It's cheesy, slow code as I just wanted to get something working.

    Mike

 -- EDais --

 - Microsoft Visual Basic MVP -
WWW: Http://EDais.earlsoft.co.uk/




Wed, 23 Mar 2005 08:05:53 GMT  
 "embossed" (disabled) icon

Quote:
> This could go on for a while..

Pros and Cons to both methods.

Quote:
> The system colours should always be set in the palette, you only should use
> the first 245 or so (I forget the exact number) entries for the local
> palette.

I use the standard VC++ 5/6 HalfTone palette, which includes the system colors.

Quote:
> Oh I totally agree, Microsoft's 'dithering' in DrawState() is terrible and a
> dithered image embossed just looks plain wrong since there's a mess of
> pixels being drawn all over the place in mid-range colours.  I wouldn't even
> go for a better dithering method for this, it's not a case where dithering
> would help, a simple tolerance check would be far more suited.

A weighted conversion to greyscale followed by a line art conversion with a 191
threshold is close (using Corel PhotoPaint).  I've found that it still doesn't
catch all of the exact pixels within the image as it should and requires a
slight touchup.  I've messed with a bunch of various techniques over the years
and simply settled on using multiple ImageLists and a Palette adjuster for the
3D/Text color setting.

I would be interested to see if you created one in code that actually worked
100%.
Even creating the Normal and Disabled from the Hot image would be cool.
Note that the Normal isn't just a standard greyscale convert of the Hot, as the
Hot usually has higher contrast than the Normal, so you would have to weight the
greyscale within a curve where the lowest would be 102:102:102.

David
lilchips.com



Quote:
> > Agreed, however...   ;-)

> This could go on for a while..

> > I find that especially on 256 color [or true-color] images, the standard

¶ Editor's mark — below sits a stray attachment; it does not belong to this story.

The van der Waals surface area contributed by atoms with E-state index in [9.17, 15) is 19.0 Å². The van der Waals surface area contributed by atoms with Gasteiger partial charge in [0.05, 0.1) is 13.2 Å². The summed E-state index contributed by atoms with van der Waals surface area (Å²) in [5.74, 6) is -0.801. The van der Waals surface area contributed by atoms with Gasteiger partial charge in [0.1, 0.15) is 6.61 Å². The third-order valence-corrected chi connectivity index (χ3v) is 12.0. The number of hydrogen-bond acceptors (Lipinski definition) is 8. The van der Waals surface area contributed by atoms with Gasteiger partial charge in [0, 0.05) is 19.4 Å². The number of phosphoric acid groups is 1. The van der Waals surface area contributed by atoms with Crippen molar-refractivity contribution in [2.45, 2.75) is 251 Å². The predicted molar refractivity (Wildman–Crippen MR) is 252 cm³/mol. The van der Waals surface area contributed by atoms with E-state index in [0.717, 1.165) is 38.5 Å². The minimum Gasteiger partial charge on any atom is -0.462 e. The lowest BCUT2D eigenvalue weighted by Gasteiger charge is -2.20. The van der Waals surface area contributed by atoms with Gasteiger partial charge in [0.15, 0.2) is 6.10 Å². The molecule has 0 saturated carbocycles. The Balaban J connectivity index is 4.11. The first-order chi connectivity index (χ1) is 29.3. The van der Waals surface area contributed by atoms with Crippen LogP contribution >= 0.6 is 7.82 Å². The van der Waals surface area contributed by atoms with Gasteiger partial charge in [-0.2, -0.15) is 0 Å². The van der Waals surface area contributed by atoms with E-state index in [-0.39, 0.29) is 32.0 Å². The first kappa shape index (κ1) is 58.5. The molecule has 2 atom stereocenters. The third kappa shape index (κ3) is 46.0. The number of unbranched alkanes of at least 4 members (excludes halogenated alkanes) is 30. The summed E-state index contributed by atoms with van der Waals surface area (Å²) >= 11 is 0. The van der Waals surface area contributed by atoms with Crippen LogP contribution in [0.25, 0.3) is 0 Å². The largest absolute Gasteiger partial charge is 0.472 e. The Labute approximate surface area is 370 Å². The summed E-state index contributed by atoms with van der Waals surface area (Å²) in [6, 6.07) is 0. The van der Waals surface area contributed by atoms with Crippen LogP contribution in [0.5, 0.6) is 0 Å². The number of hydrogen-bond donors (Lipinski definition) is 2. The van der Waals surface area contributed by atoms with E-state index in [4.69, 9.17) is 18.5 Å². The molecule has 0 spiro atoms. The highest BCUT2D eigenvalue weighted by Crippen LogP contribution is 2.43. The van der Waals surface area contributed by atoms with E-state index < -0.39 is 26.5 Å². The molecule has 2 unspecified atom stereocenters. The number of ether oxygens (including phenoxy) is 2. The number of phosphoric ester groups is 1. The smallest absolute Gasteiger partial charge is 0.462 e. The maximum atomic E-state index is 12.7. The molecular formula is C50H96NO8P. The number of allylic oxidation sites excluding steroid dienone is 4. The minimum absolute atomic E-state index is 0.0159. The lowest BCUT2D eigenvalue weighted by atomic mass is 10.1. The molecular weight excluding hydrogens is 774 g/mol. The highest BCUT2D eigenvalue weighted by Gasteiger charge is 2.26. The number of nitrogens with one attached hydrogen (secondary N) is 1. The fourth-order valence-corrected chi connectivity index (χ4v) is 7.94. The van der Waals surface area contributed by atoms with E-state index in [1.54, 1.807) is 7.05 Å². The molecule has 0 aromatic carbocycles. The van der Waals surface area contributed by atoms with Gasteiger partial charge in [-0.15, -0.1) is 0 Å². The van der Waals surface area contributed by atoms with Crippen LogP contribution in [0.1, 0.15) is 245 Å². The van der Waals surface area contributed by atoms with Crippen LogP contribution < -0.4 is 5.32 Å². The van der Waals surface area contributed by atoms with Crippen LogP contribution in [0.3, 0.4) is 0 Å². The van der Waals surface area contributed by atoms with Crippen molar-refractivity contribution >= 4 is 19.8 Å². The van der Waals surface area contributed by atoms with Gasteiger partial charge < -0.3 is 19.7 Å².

> > API-type embossing methods result in something that is usually impossible
> to
> > discern what it is (or was).
> > Hence I usually manually create the embossed image so that I have complete
> > control over setting various areas of the image into "simpler" or
> "flatter"
> > layout.  I would hazard a guess as to this also being why MS uses the
> three
> > images.

> The system colours should always be set in the palette, you only should use
> the first 245 or so (I forget the exact number) entries for the local
> palette.

> > See the attached image as an example.
> > The first button shows my 256 color "XP"-like Search icon as Hot, the
> second
> > button is Normal, the third is how Windows shows it disabled (blech!), the
> > fourth is my hand-made Disabled bitmap.

> Oh I totally agree, Microsoft's 'dithering' in DrawState() is terrible and a
> dithered image embossed just looks plain wrong since there's a mess of
> pixels being drawn all over the place in mid-range colours.  I wouldn't even
> go for a better dithering method for this, it's not a case where dithering
> would help, a simple tolerance check would be far more suited.

> > I use the APIs to attach three ImageLists to the Toolbar Control, for Hot,
> > Normal, Disabled.

> > The triple ImageList method is what MS uses, and also what I recently
> adopted
> > since I found it easier to use and gives me more flexibility.

> To be honest I've not done much work with tool bars in this way and seldom
> use ImageLists but I'm sure it works just fine.

> > I have a function that automatically sets the palettes correctly for the
> images
> > in the Disabled ImageList, so that they follow the system colors.  It is
> fast as
> > it only modifies the Hilight/Face/Shadow/Text palette entries in the
> standard
> > HalfToning palette (I use this for all my 256-color UI images).
> > I also use the palette setting function for things like Command Buttons
> that are
> > set to Graphical Style.  As you mention, most people are lazy and leave
> them as
> > black (or whatever), but I make sure my Button 3D and Button Text colors
> follow
> > the current scheme.

> > But please, don't discontinue your work on creating a better embosser just
> > because of me.   :-)

> It's just a bit of fun:
> Http://EDais.Earlsoft.co.uk/TempFiles/IconStates.exe
> It's cheesy, slow code as I just wanted to get something working.

>     Mike

>  -- EDais --

>  - Microsoft Visual Basic MVP -
> WWW: Http://EDais.earlsoft.co.uk/





Wed, 23 Mar 2005 09:07:59 GMT